I miss my friends....
Long time between updates. This week has been busy. Today I will get the cats health certificates from the vet. This will be a painful process, as I have to get both cats into the carrier and transport them, crying and yowling, to the vet and have them examined. Updates on that later today...

segunda-feira, abril 12, 2004

Today was a the day of endless phone calls to no avail. I am aware, I think, of what documents I need to get married in Brasil. I am trying to do my best to secure them before I leave (this is kind of a necessity), however from what I was told by others, they would be easy to get. I think the judgment of easy is purely dependent on having done it. I spent at least 2 hours on the phone today, trying to call the RIGHT numbers to find the documents that I needed. One of them, at this point, I am not even sure actually exists.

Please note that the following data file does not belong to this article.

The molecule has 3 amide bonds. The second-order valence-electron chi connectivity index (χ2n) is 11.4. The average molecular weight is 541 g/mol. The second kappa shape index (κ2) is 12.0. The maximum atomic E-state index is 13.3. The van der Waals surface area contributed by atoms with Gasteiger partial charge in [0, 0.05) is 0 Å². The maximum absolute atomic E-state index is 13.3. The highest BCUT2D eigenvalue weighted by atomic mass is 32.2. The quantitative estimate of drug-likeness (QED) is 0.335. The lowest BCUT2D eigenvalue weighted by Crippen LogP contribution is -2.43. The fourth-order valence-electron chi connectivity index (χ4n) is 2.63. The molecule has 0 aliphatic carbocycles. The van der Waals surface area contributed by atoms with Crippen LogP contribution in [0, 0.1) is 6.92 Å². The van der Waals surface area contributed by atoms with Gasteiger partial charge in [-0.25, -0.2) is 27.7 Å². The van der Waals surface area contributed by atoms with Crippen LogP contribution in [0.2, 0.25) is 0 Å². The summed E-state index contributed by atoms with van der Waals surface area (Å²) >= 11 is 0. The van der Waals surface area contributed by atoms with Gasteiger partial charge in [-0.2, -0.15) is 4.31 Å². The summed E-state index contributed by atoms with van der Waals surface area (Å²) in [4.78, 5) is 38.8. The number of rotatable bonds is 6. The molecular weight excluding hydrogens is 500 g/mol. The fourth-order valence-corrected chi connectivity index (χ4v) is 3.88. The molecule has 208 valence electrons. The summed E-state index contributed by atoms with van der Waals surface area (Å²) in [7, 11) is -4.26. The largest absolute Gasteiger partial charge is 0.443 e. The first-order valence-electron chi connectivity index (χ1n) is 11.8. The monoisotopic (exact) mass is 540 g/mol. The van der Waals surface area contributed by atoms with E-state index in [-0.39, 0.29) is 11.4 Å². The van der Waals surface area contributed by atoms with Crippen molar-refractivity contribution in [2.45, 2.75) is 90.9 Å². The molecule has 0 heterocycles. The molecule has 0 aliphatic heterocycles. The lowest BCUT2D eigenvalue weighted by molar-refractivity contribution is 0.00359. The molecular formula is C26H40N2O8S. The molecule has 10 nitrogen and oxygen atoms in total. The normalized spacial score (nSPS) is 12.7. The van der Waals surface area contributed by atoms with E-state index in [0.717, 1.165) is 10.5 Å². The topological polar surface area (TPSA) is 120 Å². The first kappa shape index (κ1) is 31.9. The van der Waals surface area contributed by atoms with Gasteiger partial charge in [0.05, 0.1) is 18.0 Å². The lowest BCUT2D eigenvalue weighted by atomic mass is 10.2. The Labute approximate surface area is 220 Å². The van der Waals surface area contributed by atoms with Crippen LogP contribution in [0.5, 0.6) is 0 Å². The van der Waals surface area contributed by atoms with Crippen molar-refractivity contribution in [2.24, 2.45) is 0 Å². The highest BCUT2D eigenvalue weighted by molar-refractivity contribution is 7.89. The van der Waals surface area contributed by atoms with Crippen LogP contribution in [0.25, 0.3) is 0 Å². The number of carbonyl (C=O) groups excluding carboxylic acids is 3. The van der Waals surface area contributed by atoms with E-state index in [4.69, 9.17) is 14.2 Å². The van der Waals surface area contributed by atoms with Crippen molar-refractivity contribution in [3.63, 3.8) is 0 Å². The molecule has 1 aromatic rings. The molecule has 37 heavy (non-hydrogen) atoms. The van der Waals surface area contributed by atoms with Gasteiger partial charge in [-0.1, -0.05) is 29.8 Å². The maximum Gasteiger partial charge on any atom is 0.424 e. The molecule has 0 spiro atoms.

I did manage to secure reservations for the two animal spaces in cargo on my Varig flight, which was a relief. They only charge you for the extra weight, not even for the extra space taken up by the cages, so I am a little less poor than I thought I would be. It seems rather silly that I can reserve these spaces now with a non-American company that isn't even based in this country, but I can't do jack for the Continental flight until 10 days before when I get the second health certificate.